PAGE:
From November 2007:
“Andrea Marcovicci Sings Rodgers & Hart,” opening on Tuesday, November 13 at Algonquin Hotel’s Oak Room, celebrates the music of one of the American Songbook’s most prolific and accomplished songwriting teams. Marcovicci will sing both the duos hits (“Manhattan,” “My Funny Valentine,” “Where or When,” “The Lady is a Tramp,” “This Can’t Be Love,” “It Never Entered My Mind”) and undiscovered gems. From the giddy excitement of Rodgers & Hart’s early collaborations to Hart’s heartbreaking untimely death, Andrea traces this singularly American story of a duo that gave us so many beloved songs.
Set along the sculpted lines of Richard Rodgers’ sumptuous melodies, a Lorenz Hart lyric is—according to Andrea—“an acting scene waiting to be brought to life. I was attracted to what Josh Logan”—the notoriously gay Broadway director—“called the ‘bitter beauty’ of Hart’s lyrics. No other lyricist brought so much of his own personal life—the elated highs and the manic-depressive lows—to his writing.”
Lorenz Hart, we now know, was a gay man who never quite came to terms with his sexuality. Does your show deal with that?
Absolutely. The show starts in a very light-hearted, congenial way. It’s also in chronological order and begins in the early 1920s: all sorts of grand silliness and wonderful gaiety—no pun intended. As I tell the story of their work and delve deeper and deeper into Larry Hart’s personality, the story darkens and gets richer. I don’t bring the show back up to some kind of happy ending. I get more and more truthful as the show goes on, about Hart’s self-destructiveness and his very early and very untimely death.
Larry had, in his life, this Milton “Doc” Bender who provided him with men but also with excessive amounts of drugs and alcohol, which ended up being very destructive for him. I look at both sides of him: a gay man, but also a man who was drinking himself to death, destroying his life with destructive habits. You can’t say of Larry Hart “well if he could have come out he would have been happy.” He wasn’t just a closeted gay man; it’s far more complex than that.
How involved was Hart with the gay underworld of Manhattan of his day?
From my research, it seems that Larry Hart didn’t meet with much success in the gay world of his time. He went out with Doc Bender, he enjoyed being around all of the decadence that Bender could bring him. But when it came to his experience one-on-one with men, according to the only actual quote I could find from a man who spent the night with Larry Hart, Larry became frightened and spent most of the night crying. You would think that if Hart had made any kind of happy, successful connections in the gay world—as it’s clear Cole Porter did, for example—by now we’d have more quotes, more available details, more people who would have come out and said “yes, I was his lover.”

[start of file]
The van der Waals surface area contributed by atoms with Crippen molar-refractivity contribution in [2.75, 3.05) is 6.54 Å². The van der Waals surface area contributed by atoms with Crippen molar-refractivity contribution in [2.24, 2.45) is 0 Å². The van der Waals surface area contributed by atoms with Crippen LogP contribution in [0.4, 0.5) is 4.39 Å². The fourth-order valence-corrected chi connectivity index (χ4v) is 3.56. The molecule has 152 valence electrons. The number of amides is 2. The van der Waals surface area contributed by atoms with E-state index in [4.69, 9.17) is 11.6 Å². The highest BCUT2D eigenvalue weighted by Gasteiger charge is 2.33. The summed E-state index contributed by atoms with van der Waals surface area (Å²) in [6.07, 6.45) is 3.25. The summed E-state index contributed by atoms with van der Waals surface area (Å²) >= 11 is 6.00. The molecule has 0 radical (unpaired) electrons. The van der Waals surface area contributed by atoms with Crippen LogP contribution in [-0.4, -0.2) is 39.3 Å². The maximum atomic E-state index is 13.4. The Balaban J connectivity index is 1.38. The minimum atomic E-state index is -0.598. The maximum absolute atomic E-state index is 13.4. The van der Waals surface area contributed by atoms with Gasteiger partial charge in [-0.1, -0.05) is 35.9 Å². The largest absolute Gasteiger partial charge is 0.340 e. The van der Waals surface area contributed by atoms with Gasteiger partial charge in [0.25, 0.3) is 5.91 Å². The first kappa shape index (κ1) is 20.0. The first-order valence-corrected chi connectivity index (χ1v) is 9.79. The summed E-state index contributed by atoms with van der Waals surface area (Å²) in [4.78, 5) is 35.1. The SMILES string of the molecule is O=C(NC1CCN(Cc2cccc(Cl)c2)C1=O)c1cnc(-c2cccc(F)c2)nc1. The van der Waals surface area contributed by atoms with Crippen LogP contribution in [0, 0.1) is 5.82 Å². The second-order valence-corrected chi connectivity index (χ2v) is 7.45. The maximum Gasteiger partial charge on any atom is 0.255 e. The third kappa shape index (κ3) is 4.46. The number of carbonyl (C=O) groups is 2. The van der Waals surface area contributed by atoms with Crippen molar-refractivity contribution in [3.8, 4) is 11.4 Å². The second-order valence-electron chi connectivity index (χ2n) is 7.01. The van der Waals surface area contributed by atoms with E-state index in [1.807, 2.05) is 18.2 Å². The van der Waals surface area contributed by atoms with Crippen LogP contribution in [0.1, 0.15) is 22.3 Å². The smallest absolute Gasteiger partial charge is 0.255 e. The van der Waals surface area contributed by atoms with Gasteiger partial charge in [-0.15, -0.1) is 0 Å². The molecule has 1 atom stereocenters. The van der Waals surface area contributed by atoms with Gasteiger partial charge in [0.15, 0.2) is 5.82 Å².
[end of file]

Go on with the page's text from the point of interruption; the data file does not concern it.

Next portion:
Instead, Doc Bender, who was very openly gay, took Larry on “tours” all over the place, took him away to Mexico. There will be things we’ll never know about what happened when they were out of the country. Larry was a severe alcoholic, and what happened on his long binges we’ll never know about. What we do know doesn’t paint a terribly happy picture, it’s clear that he was incapable of establishing an ongoing love relationship and that, very likely, is what destroyed him. If he could have loved and been loved in return, which he wanted so badly, he wouldn’t have died so young.
Did his declining health affect his lyric writing?
Larry Hart is the greatest writer of the unrequited love song. Unbelievably, even as his self-destructiveness plunged him into ever-deeper alcoholism, he was still able to sober up and write “By Jupiter” in 1942 and he wrote some of his finest lyrics at the very end of his life for a revival of “A Connecticut Yankee in King Arthur’s Court.” In the show I really try to understand how the creative Larry stood right at the side of the tortured Larry. At the very end of my show I raise the question of whether he might indeed have loved Richard Rodgers—was that really his great unrequited love? Very possible.
I have to hand it to Richard Rodgers that he put up with unbearable behavior on Larry’s part, he was for 20 years able to cope with it. I talk about that moment when “Oklahoma,” Rodgers’s first collaboration with Oscar Hammerstein, opened while Hart was still alive. There are a lot of people now with so much time gone by, that think Larry Hart dies and then “Oklahoma” is written. That’s not true: He went to the opening night of “Oklahoma” and died six months later.
It’s a very touching show, very funny at times—there isn’t anybody any wittier than Larry Hart. He speaks to me on a level that is just so profound. I don’t think anybody else ever wrote so much from the heart, their own feelings. When you look at the heart of one of his lyrics, they’re every bit as human and moving as anything Hammerstein wrote, just framed in a more sophisticated “New York” way. He’s always been my favorite lyricist: I‘ve wanted to do a show about him ever since I started doing cabaret in the 1980s. I’m so excited!
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